Units of measurement::Force
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Units of measurement
The SI unit of force is the newton (symbol N), which is the force required to accelerate a one kilogram mass at a rate of one meter per second squared, or kg·m·s^{−2}.<ref name= metric_units>{{#invoke:citation/CS1|citation
|CitationClass=book
}}</ref> The corresponding CGS unit is the dyne, the force required to accelerate a one gram mass by one centimeter per second squared, or g·cm·s^{−2}. A newton is thus equal to 100,000 dynes.
The gravitational foot-pound-second English unit of force is the pound-force (lbf), defined as the force exerted by gravity on a pound-mass in the standard gravitational field of 9.80665 m·s^{−2}.<ref name=metric_units/> The pound-force provides an alternative unit of mass: one slug is the mass that will accelerate by one foot per second squared when acted on by one pound-force.<ref name=metric_units/>
An alternative unit of force in a different foot-pound-second system, the absolute fps system, is the poundal, defined as the force required to accelerate a one-pound mass at a rate of one foot per second squared.<ref name=metric_units/> The units of slug and poundal are designed to avoid a constant of proportionality in Newton's Second Law.
The pound-force has a metric counterpart, less commonly used than the newton: the kilogram-force (kgf) (sometimes kilopond), is the force exerted by standard gravity on one kilogram of mass.<ref name= metric_units/> The kilogram-force leads to an alternate, but rarely used unit of mass: the metric slug (sometimes mug or hyl) is that mass that accelerates at 1 m·s^{−2} when subjected to a force of 1 kgf. The kilogram-force is not a part of the modern SI system, and is generally deprecated; however it still sees use for some purposes as expressing aircraft weight, jet thrust, bicycle spoke tension, torque wrench settings and engine output torque. Other arcane units of force include the sthène, which is equivalent to 1000 N, and the kip, which is equivalent to 1000 lbf.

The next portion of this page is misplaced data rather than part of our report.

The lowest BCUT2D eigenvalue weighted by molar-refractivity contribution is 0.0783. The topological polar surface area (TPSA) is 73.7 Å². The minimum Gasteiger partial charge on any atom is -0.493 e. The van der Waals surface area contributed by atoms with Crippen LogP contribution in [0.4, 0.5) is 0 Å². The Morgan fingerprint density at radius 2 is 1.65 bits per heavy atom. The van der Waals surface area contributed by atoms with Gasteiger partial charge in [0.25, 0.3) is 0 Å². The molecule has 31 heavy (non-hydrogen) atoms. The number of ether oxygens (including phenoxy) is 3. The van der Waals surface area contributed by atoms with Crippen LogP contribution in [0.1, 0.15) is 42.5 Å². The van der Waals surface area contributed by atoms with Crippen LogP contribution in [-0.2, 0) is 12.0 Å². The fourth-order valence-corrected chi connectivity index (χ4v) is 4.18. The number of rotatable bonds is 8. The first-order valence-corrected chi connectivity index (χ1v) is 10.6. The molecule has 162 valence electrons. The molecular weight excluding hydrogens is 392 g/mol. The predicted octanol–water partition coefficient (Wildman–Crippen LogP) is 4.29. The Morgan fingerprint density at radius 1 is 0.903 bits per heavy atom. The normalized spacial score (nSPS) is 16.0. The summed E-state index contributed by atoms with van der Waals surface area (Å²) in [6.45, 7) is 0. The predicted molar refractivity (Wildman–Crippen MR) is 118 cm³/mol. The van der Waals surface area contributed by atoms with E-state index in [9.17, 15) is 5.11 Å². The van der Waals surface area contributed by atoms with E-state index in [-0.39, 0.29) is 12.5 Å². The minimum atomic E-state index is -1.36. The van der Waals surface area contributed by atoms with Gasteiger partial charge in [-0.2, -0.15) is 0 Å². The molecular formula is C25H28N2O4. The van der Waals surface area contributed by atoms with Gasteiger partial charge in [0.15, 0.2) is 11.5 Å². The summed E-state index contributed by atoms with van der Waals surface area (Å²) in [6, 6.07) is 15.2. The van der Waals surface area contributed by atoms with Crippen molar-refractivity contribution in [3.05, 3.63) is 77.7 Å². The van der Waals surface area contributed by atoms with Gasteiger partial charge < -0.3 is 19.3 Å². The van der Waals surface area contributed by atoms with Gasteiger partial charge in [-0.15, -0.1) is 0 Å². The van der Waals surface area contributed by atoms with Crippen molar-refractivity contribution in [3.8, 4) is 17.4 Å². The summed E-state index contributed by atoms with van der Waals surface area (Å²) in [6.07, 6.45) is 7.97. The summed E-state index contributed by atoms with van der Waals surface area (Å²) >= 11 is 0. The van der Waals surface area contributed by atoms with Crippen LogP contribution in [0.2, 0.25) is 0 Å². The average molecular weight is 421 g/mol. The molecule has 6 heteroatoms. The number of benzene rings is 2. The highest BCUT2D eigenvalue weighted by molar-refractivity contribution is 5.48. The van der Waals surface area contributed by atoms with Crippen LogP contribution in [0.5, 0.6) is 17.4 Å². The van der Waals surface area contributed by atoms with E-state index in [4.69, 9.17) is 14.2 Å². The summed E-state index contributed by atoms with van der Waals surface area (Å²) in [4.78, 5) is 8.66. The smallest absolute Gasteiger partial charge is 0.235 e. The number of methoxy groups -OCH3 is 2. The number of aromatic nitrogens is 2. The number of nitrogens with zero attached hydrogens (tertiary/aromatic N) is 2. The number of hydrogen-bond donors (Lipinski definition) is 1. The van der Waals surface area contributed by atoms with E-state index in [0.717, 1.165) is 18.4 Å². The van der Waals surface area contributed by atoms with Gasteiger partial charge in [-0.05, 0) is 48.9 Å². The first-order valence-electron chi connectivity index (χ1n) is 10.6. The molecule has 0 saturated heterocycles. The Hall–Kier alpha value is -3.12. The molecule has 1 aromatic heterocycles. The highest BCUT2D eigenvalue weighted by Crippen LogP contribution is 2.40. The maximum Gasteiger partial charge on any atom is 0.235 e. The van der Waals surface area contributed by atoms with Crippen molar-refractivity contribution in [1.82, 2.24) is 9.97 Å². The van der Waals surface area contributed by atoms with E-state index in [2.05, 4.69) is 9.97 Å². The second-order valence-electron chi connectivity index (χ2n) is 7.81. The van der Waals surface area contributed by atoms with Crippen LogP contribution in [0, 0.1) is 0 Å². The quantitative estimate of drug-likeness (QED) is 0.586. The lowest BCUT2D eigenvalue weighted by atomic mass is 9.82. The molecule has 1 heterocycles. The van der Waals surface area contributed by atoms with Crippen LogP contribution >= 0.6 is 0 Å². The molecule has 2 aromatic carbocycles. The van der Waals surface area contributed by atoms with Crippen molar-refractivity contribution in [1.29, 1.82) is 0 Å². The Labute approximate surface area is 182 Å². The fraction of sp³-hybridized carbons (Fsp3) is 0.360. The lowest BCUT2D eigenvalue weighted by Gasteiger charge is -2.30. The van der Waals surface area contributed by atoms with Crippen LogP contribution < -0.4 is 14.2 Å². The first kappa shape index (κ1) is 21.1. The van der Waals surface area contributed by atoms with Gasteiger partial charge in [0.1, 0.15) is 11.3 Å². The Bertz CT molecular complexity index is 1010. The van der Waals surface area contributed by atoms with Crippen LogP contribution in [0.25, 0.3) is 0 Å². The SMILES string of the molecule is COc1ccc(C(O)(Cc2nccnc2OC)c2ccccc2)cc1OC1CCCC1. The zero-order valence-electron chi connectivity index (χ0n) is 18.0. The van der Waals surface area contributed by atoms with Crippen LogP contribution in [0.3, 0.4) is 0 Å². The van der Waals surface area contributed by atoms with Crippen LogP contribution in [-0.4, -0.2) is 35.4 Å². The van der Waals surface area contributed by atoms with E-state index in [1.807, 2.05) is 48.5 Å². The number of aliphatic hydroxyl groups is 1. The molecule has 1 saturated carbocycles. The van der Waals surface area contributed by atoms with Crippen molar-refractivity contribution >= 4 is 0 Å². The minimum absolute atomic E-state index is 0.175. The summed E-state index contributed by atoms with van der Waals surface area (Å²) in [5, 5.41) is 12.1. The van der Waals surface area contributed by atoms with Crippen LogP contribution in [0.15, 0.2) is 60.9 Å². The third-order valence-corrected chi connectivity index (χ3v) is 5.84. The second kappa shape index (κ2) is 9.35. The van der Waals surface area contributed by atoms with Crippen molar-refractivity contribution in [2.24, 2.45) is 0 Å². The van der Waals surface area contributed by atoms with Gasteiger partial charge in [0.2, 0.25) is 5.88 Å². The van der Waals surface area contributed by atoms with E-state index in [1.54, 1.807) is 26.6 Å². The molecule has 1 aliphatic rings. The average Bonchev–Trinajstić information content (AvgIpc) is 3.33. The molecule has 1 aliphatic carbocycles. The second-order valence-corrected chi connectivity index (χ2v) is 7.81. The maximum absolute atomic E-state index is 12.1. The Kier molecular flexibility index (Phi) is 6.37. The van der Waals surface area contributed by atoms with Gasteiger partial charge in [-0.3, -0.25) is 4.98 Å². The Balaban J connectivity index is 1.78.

navbar}} | newton (SI unit) |
dyne | kilogram-force, kilopond |
pound-force | poundal |
---|---|---|---|---|---|
1 N | ≡ 1 kg⋅m/s^{2} | = 10^{5} dyn | ≈ 0.10197 kp | ≈ 0.22481 lb_{F} | ≈ 7.2330 pdl |
1 dyn | = 10^{−5} N | ≡ 1 g⋅cm/s^{2} | ≈ 1.0197 × 10^{−6} kp | ≈ 2.2481 × 10^{−6} lb_{F} | ≈ 7.2330 × 10^{−5} pdl |
1 kp | = 9.80665 N | = 980665 dyn | ≡ g_{n}⋅(1 kg) | ≈ 2.2046 lb_{F} | ≈ 70.932 pdl |
1 lb_{F} | ≈ 4.448222 N | ≈ 444822 dyn | ≈ 0.45359 kp | ≡ g_{n}⋅(1 lb) | ≈ 32.174 pdl |
1 pdl | ≈ 0.138255 N | ≈ 13825 dyn | ≈ 0.014098 kp | ≈ 0.031081 lb_{F} | ≡ 1 lb⋅ft/s^{2} |
The value of g_{n} as used in the official definition of the kilogram-force is used here for all gravitational units. |
See also Ton-force.
Force sections
Intro Development of the concept Pre-Newtonian concepts Newtonian mechanics Special theory of relativity Descriptions Fundamental forces Non-fundamental forces Rotations and torque Kinematic integrals Potential energy Units of measurement Force measurement See also Notes References Further reading External links
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